Getting to Know You
Activities for Getting Inside the Minds of the Kids You Love
By: Activities for Getting Inside the Minds of the Kids You Love
As kids get older, they stop communicating as openly as they once did. A new stepmother tries a series of games as a way of growing closer to her stepdaughters, by gaining insight into their thoughts, hopes, and way of looking at the world.
Just before my husband and I were married, I realized the awesome responsibility that lay ahead of me. I would soon be a stepmother to two girls, taking on a parental role to children who, in reality, I barely knew. I panicked. Shouldn't any stepmom worthy of the title know her stepkids' favorite foods, favorite movies, what they wanted to be when they grew up? How was I supposed to learn all this? It would be too creepy to sit them down at the kitchen table and fire off questions, jotting down their responses to be memorized at a later date. So I had to get sneaky and devise ways of getting to know them, that would seem like fun to the girls.
If you have a child in your life whom you'd like to get to know better, whether it's a stepchild, a grandchild, a niece or nephew, or your child's best friend, try these games. As kids get older, they stop communicating as openly as they once did. Any opportunity to gain insight into their thoughts, hopes, and way of looking at the world is a wonderful chance for you to get closer to them. These games and activities were just as much fun for my husband to do with his own daughters, as they were valuable to me in fulfilling my new role in their lives.
For each member of the family, I made up a list of fill-in-the-blank questions. Each page was devoted to one of us and was entitled, "How well do you know Jennifer?" or "How well do you know Dad?" The questions about each person varied to be appropriate. For my teen-aged stepdaughter's page, I asked questions like "My favorite music video is _____," "The name of the boy I like at school is ______," and "My least favorite teacher is ____."
On my younger stepdaughter's page, the questions were more like "My favorite cartoon is _____" and "If I could only keep one of my toys, it would be ______." I made four copies of each sheet and assembled them into packets. Everyone in the family had to fill in the blanks for every other family member, as well as answer the questions on their own page.
After everyone finished, we took turns going around the circle. My husband and both my stepdaughters would read their guesses for each question about me, and I'd tell them what I actually answered, and so on until everyone had shared all their answers. It's not necessary to keep score, but if your family is competitive, have family members give themselves one point for each correct answer. At the end, the person who has the most points is the champ and can choose that evening's snack or the video your family is going to rent.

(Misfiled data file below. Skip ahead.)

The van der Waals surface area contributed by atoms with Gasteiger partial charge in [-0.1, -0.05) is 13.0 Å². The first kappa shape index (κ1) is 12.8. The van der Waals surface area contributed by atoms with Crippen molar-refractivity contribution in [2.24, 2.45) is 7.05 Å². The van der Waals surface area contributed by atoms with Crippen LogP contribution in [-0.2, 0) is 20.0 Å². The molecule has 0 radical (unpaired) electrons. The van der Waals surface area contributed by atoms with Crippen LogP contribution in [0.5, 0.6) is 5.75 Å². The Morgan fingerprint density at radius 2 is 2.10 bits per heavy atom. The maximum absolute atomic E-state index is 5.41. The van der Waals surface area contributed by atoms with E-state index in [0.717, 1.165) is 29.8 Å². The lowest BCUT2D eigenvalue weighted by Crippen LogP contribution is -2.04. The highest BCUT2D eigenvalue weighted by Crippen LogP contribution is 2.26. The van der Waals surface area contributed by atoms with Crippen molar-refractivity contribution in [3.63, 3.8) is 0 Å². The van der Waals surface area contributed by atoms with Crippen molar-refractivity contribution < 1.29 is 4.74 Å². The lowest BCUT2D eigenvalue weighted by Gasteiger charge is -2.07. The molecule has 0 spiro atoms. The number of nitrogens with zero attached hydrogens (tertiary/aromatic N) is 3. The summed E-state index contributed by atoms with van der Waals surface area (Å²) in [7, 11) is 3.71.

This game is very straightforward and easily adapted to suit your needs. Give everyone in the family index cards (I did 10 per person, but you can do fewer if you are playing with very young children or with a large group). Everyone has to write down one personal fact per card--it can be anything they want to share, as long as it's a true statement. Give your kids suggestions to get them started. Things to write could be "I love mint chip ice cream," "I want a new video game for my birthday," "I hate making my bed," really anything. Have everyone write his or her name after each fact.
Once everyone has filled up all their cards, put them into a big pile and shuffle them. Enlist the help of someone who isn't playing (we used Grandma) and have that person read the facts one at a time. Everyone else in the group tries to guess who said each thing. You'll be surprised how many times you find yourself saying, "Really? I didn't know that!" As with the quiz, keeping score isn't necessary, but if your kids find it more fun that way, go right ahead.
One day, after listening to my stepdaughters complain about being bored (despite a roomful of board games, books, video games, etc.) I made up an activity book that would force them to use their imaginations to carry out the creative projects on each page. Not only was it a great way for me to get them to use their brains and pass the time, it was a neat way to see how their minds work.
A sample activity was having them imagine they were opening a restaurant. They had to name the restaurant, write out a plan for how they would decorate it, and create a menu. In another activity, they had to pretend they were opening a store and do the same sort of things--name it, decide on what their store would sell, how it would be decorated, etc. I made up products and had the girls design advertising campaigns for them. I chose songs and left them the CDs so they could choreograph their own music videos (which we actually videotaped and saved for future boyfriend-blackmail). While these activities were actually educational (shhhhhh!) the girls just had a blast, and I learned a lot about them.
Think up your own games! You know what the kids in your life will enjoy. Be creative and make up games and activities of your own. Whenever you spend time together, ask questions. Let them make decisions and take the lead in family projects.
The games above are just a jumping-off point. My stepdaughters had a ball with all three of the ideas listed above, and chances are, your kids will too, for one very good reason: kids love anything that's about them. Just like kids love having personalized storybooks that feature their own names in the action, and backpacks embroidered with their initials, most kids love to talk about themselves and share their opinions. And when they can tell you're really interested, they'll want to share more. No matter what the activity you chose to share, capitalize on the time you have together to grow closer to the children in your life.